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J Eur Acad Dermatol Venereol. 2001;15 Suppl 3:37-42.

Adapalene in the treatment of African patients.

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Department of Dermatology, University of Pretoria, South Africa.



To assess the efficacy and safety of topical adapalene gel 0.1% as a treatment for acne vulgaris in black South African patients.


African and other darker skin types represent a particular clinical challenge for dermatologists treating acne. In many cases, this is due to the higher risk of postinflammatory hyperpigmentation in patients with dark skin. Acne vulgaris is an extremely common dermatological problem among Africans and people of African descent worldwide. Few studies of any of the major acne therapies have been carried out in exclusively black populations, and relatively little is known about the specific responsiveness of black skin to these agents. The ideal acne treatment for black people would specifically target the inflammatory process, which so often results in hyperpigmentation. Topical retinoids do this to some degree, but they can be highly irritating and this in itself can provoke post-treatment hyperpigmentation.


An open-label study of adapalene 0.1% gel in 65 black South Africans, aged 12-30, for 12 weeks. Patients all had mild to moderate facial acne as defined by the Leeds scoring system; they were instructed to apply the medication once daily. Lesion counts and severity scores were assessed at 4, 8 and 12 weeks.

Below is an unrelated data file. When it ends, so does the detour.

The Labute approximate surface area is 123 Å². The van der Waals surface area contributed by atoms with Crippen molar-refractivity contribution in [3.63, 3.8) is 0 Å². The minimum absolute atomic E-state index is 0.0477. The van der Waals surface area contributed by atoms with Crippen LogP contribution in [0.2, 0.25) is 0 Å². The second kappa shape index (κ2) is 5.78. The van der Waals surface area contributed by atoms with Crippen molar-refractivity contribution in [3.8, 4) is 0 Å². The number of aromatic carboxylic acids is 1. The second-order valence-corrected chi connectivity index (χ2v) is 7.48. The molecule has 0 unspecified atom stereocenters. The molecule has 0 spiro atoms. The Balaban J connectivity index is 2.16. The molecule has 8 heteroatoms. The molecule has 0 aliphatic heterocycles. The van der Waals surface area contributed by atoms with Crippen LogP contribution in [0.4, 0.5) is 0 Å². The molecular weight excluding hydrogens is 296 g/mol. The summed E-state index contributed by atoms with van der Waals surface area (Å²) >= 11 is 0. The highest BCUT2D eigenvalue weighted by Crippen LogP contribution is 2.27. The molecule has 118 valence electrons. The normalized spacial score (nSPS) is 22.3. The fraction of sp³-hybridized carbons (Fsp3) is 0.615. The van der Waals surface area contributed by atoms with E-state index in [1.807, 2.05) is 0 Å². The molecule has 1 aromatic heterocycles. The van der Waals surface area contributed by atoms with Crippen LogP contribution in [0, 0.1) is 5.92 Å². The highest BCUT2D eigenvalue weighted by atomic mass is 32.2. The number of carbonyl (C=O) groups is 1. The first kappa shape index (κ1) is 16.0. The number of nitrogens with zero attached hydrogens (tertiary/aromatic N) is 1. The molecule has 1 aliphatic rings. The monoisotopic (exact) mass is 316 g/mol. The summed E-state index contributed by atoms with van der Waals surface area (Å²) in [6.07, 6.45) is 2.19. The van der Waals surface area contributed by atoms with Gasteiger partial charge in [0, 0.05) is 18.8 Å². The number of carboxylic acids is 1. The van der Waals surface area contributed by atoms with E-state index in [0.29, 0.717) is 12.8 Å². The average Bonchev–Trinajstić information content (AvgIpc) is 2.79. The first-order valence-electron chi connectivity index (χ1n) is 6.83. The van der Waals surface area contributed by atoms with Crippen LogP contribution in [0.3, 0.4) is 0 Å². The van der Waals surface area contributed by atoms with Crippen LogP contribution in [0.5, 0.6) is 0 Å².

A total of 44 subjects completed the trial and all three follow-up visits. Adapalene gel 0.1% showed clear efficacy against both inflammatory and non-inflammatory lesions. The drop in mean total facial-lesion count ranged from 46 to 72% between the first and last visit, and in most cases, there was clear improvement in cosmesis. In two-thirds of cases, patients experienced reductions in both number of hyperpigmented macules and density of hyperpigmentation.


Adapalene gel 0.1% is an effective, well-tolerated topical therapy for black patients. It is able to reduce both inflammatory and non-inflammatory lesions, as well as prevent and alleviate acne-associated hyperpigmentation.

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